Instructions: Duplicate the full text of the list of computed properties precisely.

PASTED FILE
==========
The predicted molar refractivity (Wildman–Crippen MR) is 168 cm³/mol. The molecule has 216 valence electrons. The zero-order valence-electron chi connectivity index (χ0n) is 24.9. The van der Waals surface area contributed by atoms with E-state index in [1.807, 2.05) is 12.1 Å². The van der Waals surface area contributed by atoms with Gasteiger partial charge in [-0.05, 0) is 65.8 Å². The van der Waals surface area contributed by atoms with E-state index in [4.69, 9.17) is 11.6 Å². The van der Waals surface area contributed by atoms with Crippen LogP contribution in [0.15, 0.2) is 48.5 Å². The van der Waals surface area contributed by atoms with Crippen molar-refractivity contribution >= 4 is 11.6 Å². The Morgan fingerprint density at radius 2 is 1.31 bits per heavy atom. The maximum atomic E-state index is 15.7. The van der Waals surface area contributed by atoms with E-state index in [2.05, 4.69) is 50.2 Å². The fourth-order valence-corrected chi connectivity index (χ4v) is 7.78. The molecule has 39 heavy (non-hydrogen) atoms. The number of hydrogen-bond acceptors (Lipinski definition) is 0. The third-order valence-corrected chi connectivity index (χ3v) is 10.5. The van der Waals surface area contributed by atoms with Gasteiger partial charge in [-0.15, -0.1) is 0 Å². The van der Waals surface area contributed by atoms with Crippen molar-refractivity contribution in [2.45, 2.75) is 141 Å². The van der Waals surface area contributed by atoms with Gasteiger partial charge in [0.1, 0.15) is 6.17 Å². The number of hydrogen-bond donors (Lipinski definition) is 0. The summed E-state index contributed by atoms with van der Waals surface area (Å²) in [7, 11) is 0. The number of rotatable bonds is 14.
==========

The predicted molar refractivity (Wildman–Crippen MR) is 168 cm³/mol. The molecule has 216 valence electrons. The zero-order valence-electron chi connectivity index (χ0n) is 24.9. The van der Waals surface area contributed by atoms with E-state index in [1.807, 2.05) is 12.1 Å². The van der Waals surface area contributed by atoms with Gasteiger partial charge in [-0.05, 0) is 65.8 Å². The van der Waals surface area contributed by atoms with E-state index in [4.69, 9.17) is 11.6 Å². The van der Waals surface area contributed by atoms with Crippen LogP contribution in [0.15, 0.2) is 48.5 Å². The van der Waals surface area contributed by atoms with Crippen molar-refractivity contribution >= 4 is 11.6 Å². The Morgan fingerprint density at radius 2 is 1.31 bits per heavy atom. The maximum atomic E-state index is 15.7. The van der Waals surface area contributed by atoms with E-state index in [2.05, 4.69) is 50.2 Å². The fourth-order valence-corrected chi connectivity index (χ4v) is 7.78. The molecule has 39 heavy (non-hydrogen) atoms. The number of hydrogen-bond acceptors (Lipinski definition) is 0. The third-order valence-corrected chi connectivity index (χ3v) is 10.5. The van der Waals surface area contributed by atoms with Gasteiger partial charge in [-0.15, -0.1) is 0 Å². The van der Waals surface area contributed by atoms with Crippen molar-refractivity contribution in [2.45, 2.75) is 141 Å². The van der Waals surface area contributed by atoms with Gasteiger partial charge in [0.1, 0.15) is 6.17 Å². The number of hydrogen-bond donors (Lipinski definition) is 0. The summed E-state index contributed by atoms with van der Waals surface area (Å²) in [7, 11) is 0. The number of rotatable bonds is 14.